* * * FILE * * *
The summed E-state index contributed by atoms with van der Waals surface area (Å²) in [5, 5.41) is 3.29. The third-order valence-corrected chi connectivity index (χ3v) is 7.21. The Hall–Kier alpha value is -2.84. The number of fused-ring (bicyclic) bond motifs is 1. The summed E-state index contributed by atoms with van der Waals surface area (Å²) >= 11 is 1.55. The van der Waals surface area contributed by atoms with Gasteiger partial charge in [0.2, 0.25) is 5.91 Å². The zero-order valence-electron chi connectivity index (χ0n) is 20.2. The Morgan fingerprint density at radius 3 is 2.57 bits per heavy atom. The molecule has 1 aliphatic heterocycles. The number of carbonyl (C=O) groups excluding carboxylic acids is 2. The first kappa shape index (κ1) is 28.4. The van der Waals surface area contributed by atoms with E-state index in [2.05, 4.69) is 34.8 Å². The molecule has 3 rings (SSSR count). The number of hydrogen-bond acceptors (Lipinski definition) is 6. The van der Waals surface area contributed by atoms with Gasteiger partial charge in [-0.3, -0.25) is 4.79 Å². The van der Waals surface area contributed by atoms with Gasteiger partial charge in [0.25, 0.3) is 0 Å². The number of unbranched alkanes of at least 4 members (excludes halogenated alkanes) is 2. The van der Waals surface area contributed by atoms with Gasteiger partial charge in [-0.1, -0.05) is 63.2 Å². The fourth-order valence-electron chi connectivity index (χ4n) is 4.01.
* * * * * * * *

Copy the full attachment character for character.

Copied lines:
The summed E-state index contributed by atoms with van der Waals surface area (Å²) in [5, 5.41) is 3.29. The third-order valence-corrected chi connectivity index (χ3v) is 7.21. The Hall–Kier alpha value is -2.84. The number of fused-ring (bicyclic) bond motifs is 1. The summed E-state index contributed by atoms with van der Waals surface area (Å²) >= 11 is 1.55. The van der Waals surface area contributed by atoms with Gasteiger partial charge in [0.2, 0.25) is 5.91 Å². The zero-order valence-electron chi connectivity index (χ0n) is 20.2. The Morgan fingerprint density at radius 3 is 2.57 bits per heavy atom. The molecule has 1 aliphatic heterocycles. The number of carbonyl (C=O) groups excluding carboxylic acids is 2. The first kappa shape index (κ1) is 28.4. The van der Waals surface area contributed by atoms with E-state index in [2.05, 4.69) is 34.8 Å². The molecule has 3 rings (SSSR count). The number of hydrogen-bond acceptors (Lipinski definition) is 6. The van der Waals surface area contributed by atoms with Gasteiger partial charge in [-0.3, -0.25) is 4.79 Å². The van der Waals surface area contributed by atoms with Gasteiger partial charge in [0.25, 0.3) is 0 Å². The number of unbranched alkanes of at least 4 members (excludes halogenated alkanes) is 2. The van der Waals surface area contributed by atoms with Gasteiger partial charge in [-0.1, -0.05) is 63.2 Å². The fourth-order valence-electron chi connectivity index (χ4n) is 4.01.